This initial 12-month research project aims to strengthen relationships between community organisations, people involved in research, researchers, and users of research, through participatory arts. The learnings will be used to develop a NIHR Programme Grant application, to show how innovative participatory arts can be used in public involvement, to inform and benefit a collection of health and care research studies. Participatory arts ‘taster’ workshops with the associated NHS Trust and community groups are planned with the goal of encouraging further collaborations for the full Programme proposal. The project will focus on two areas in which participatory arts approaches are less, if at all, used: priority setting and sharing research findings, to show the impact these approaches can have. Co-produced materials will then be used to spread the participatory arts approach to other organisations and geographies and explore barriers and opportunities to involvement in participatory arts.
This project is structured around 6 distinct pieces of development work across 12 months:
- Team building: Building on existing networks and links to the NIHR infrastructure, the team will develop a North West consortium led by the community organisation Made By Mortals, researchers at the universities of Manchester and Lancaster and the host Trust; Pennine Care NHS Foundation Trust.
- Workshops: A series of workshops will be held to explore and promote the developed participatory arts model further, extend its reach and explore ways of evaluating the approach.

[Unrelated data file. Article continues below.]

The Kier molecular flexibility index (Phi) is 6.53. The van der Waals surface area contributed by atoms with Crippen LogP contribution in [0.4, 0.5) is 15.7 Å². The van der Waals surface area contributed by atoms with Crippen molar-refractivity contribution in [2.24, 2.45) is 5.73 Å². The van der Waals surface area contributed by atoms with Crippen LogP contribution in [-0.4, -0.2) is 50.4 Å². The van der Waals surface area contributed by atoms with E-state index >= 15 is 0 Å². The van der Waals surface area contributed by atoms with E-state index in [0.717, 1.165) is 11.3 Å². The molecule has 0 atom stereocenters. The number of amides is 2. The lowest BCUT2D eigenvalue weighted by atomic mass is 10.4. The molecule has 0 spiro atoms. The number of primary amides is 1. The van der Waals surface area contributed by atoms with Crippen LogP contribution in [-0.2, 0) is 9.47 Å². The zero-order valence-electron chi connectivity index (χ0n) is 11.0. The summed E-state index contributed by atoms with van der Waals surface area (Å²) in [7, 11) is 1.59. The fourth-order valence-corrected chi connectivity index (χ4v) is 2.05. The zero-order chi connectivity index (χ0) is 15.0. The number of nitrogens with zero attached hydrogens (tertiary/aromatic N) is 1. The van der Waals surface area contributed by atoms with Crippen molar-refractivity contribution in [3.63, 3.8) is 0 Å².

- Development of methodologies for using the participatory arts approach: The team will design and develop methodologies for using the participatory arts approach.
- Design of promotional activities: The research team will design a series of promotional materials and activities to disseminate newly developed methodologies
- Scoping exercise: A scoping of the field, from the literature and through consultation at the above events, will be conducted to gather insight around the external and internal barriers and facilitators that are held around the further rollout of the developed participatory arts approach.
- Development of a subsequent Programme Grant for Applied Research application: The team will plan and draft an application for a full Programme Grant.
Paul Hine, CEO of Made By Mortals concluded “The team behind the PAIR project come from different disciplines within Health, Social Care, Education, and the Arts. Collectively we believe it is possible that all stakeholders, including researchers, practitioners, commissioners, policymakers, and underrepresented communities, can coproduce a research project on an equitable and recognisably mutually beneficial basis. PAIR is our opportunity to come together and make this belief a reality so others can benefit from what we have found.”
“I learnt the lines and played my part, and made a really big difference, including to myself…that’s how I built where I am now” – John, aged 78, a community cocreator and performer working with Made By Mortals on a piece of participatory theatre providing insight about issues of safeguarding.